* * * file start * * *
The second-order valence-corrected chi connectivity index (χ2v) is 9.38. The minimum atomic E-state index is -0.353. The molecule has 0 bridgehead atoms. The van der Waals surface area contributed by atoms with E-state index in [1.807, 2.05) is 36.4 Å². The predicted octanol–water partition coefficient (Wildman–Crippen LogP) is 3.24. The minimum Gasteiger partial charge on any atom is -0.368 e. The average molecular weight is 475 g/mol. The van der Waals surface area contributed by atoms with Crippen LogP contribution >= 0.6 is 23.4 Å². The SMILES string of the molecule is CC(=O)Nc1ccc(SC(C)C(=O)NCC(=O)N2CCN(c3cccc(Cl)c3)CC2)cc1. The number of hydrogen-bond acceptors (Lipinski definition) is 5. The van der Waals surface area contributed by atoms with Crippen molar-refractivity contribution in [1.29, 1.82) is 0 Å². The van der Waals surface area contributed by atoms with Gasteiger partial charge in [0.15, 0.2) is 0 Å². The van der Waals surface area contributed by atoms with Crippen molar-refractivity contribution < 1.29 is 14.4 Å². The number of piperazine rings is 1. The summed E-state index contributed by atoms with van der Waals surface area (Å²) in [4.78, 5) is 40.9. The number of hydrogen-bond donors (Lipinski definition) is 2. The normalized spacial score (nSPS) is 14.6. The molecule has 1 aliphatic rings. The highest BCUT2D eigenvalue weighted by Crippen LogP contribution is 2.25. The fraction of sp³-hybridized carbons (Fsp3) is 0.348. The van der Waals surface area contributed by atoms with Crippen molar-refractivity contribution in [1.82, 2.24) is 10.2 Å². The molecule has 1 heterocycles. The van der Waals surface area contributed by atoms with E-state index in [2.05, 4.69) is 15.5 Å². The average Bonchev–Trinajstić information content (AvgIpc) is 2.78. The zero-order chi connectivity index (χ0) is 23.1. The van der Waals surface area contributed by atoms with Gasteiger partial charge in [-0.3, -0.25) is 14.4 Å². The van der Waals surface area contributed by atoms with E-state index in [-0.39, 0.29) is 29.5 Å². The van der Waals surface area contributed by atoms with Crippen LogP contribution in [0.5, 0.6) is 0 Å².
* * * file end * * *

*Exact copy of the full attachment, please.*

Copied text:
The second-order valence-corrected chi connectivity index (χ2v) is 9.38. The minimum atomic E-state index is -0.353. The molecule has 0 bridgehead atoms. The van der Waals surface area contributed by atoms with E-state index in [1.807, 2.05) is 36.4 Å². The predicted octanol–water partition coefficient (Wildman–Crippen LogP) is 3.24. The minimum Gasteiger partial charge on any atom is -0.368 e. The average molecular weight is 475 g/mol. The van der Waals surface area contributed by atoms with Crippen LogP contribution >= 0.6 is 23.4 Å². The SMILES string of the molecule is CC(=O)Nc1ccc(SC(C)C(=O)NCC(=O)N2CCN(c3cccc(Cl)c3)CC2)cc1. The number of hydrogen-bond acceptors (Lipinski definition) is 5. The van der Waals surface area contributed by atoms with Crippen molar-refractivity contribution in [1.29, 1.82) is 0 Å². The van der Waals surface area contributed by atoms with Gasteiger partial charge in [0.15, 0.2) is 0 Å². The van der Waals surface area contributed by atoms with Crippen molar-refractivity contribution < 1.29 is 14.4 Å². The number of piperazine rings is 1. The summed E-state index contributed by atoms with van der Waals surface area (Å²) in [4.78, 5) is 40.9. The number of hydrogen-bond donors (Lipinski definition) is 2. The normalized spacial score (nSPS) is 14.6. The molecule has 1 aliphatic rings. The highest BCUT2D eigenvalue weighted by Crippen LogP contribution is 2.25. The fraction of sp³-hybridized carbons (Fsp3) is 0.348. The van der Waals surface area contributed by atoms with Crippen molar-refractivity contribution in [1.82, 2.24) is 10.2 Å². The molecule has 1 heterocycles. The van der Waals surface area contributed by atoms with E-state index in [2.05, 4.69) is 15.5 Å². The average Bonchev–Trinajstić information content (AvgIpc) is 2.78. The zero-order chi connectivity index (χ0) is 23.1. The van der Waals surface area contributed by atoms with Gasteiger partial charge in [-0.3, -0.25) is 14.4 Å². The van der Waals surface area contributed by atoms with E-state index in [-0.39, 0.29) is 29.5 Å². The van der Waals surface area contributed by atoms with Crippen LogP contribution in [0.5, 0.6) is 0 Å².